Rumor Has It…
Since we’re getting to the bottom of how coffee is produced and made, it’s only fitting to address two of the most common (and perhaps most disgusting) production and manufacturing myths.
Ground coffee contains ground-up cockroaches.
You’ve likely heard this uttered before, probably by a staunch pre-ground coffee naysayer.
These rumors were sparked by entomologist Dr. Douglas Emlen, when he revealed in an NPR interview that most pre-ground coffee has ground cockroaches in it, as at least 10 percent of green coffee beans are insect-infested. Because these crawly critters can’t be removed, they’re processed and ground up with the beans.
According to Snopes, FDA has established a maximum level of natural defects in foods that present no health hazards for humans, and unfortunately, these include insect byproducts. But so far, there hasn’t been concrete proof of there being traces of cockroaches in your beloved bag of ground beans.
Coffee comes from elephant poop.
We’re very pleased to report that the cup of joe you’re sipping as you read this article did not come from elephant poop…that is, unless, you paid $120 for the bag of beans you brewed it with.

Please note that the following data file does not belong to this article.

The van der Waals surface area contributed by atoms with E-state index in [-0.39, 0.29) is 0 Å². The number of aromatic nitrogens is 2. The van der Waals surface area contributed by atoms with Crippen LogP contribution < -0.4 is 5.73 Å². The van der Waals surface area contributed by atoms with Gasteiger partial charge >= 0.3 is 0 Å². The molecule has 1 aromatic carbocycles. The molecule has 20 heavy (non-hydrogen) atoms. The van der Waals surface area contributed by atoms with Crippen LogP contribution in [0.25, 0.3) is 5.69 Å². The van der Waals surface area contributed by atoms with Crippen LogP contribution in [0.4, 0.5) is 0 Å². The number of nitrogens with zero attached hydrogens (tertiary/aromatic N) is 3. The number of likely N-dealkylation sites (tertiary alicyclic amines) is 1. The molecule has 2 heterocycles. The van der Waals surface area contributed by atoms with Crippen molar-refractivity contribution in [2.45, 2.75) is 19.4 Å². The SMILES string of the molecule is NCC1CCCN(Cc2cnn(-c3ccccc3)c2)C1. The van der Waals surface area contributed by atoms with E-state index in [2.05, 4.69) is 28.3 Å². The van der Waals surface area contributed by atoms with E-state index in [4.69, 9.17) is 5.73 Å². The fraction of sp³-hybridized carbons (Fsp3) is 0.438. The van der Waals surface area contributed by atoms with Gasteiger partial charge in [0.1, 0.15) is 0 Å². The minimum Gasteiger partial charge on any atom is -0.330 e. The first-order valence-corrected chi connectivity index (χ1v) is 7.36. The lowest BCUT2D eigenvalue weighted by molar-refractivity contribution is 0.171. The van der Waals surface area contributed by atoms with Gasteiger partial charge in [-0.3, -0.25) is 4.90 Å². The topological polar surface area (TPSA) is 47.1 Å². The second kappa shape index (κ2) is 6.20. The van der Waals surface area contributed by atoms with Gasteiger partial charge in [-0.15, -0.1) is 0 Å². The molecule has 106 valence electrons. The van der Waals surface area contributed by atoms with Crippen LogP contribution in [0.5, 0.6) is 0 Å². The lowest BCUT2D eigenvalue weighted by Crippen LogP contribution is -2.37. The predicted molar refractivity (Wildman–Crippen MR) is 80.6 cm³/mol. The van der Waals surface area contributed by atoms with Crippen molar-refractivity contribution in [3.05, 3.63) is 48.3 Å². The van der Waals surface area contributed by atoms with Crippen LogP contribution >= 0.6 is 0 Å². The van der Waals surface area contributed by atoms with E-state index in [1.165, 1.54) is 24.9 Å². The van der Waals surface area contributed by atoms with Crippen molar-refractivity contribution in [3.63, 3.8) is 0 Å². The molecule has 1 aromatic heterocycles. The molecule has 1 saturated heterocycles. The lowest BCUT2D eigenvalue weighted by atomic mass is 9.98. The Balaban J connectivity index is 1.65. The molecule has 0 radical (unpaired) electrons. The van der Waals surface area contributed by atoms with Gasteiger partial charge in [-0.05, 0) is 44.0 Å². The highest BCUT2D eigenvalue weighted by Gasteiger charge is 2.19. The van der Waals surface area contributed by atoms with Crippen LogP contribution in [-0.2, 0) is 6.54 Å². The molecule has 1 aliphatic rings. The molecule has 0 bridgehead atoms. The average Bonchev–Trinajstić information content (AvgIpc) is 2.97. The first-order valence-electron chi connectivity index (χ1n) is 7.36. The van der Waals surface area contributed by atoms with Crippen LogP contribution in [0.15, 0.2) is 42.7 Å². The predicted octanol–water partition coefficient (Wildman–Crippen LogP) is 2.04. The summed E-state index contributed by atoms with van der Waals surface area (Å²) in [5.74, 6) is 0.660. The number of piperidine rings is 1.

The only coffee that’s made with elephant poop is Black Ivory Coffee, a brand created by a Canadian entrepreneur named Blake Dinkin. His product is made by passing coffee beans through elephants’ stomachs and retrieving them from…er…you know what.
The idea came from “kopi luwak,” or civet coffee, which is the same concept as elephant poop coffee, except it’s passed through the Asian palm civet.
Why would anyone dare drink poop coffee, you ask? It’s because digestion is a natural process of fermentation, and some swear up and down that both Black Ivory and civet coffees are smoother and less acidic than any other joe.
Tasting the Coffee
Ah…now the process is getting exciting! After all the hard work of harvesting and processing the coffee beans, a few lucky individuals called cuppers will have the honor of being the first ones to taste test the harvest. Once the green coffee beans have been visually inspected, a small batch will be roasted and ground for taste testing.
A good cupper can test several batches and samples in one day and still be able to spot out individual flaws or characteristics. The importance of taste-testing the coffee is not just to find out the flaws but also to see which beans will blend well together.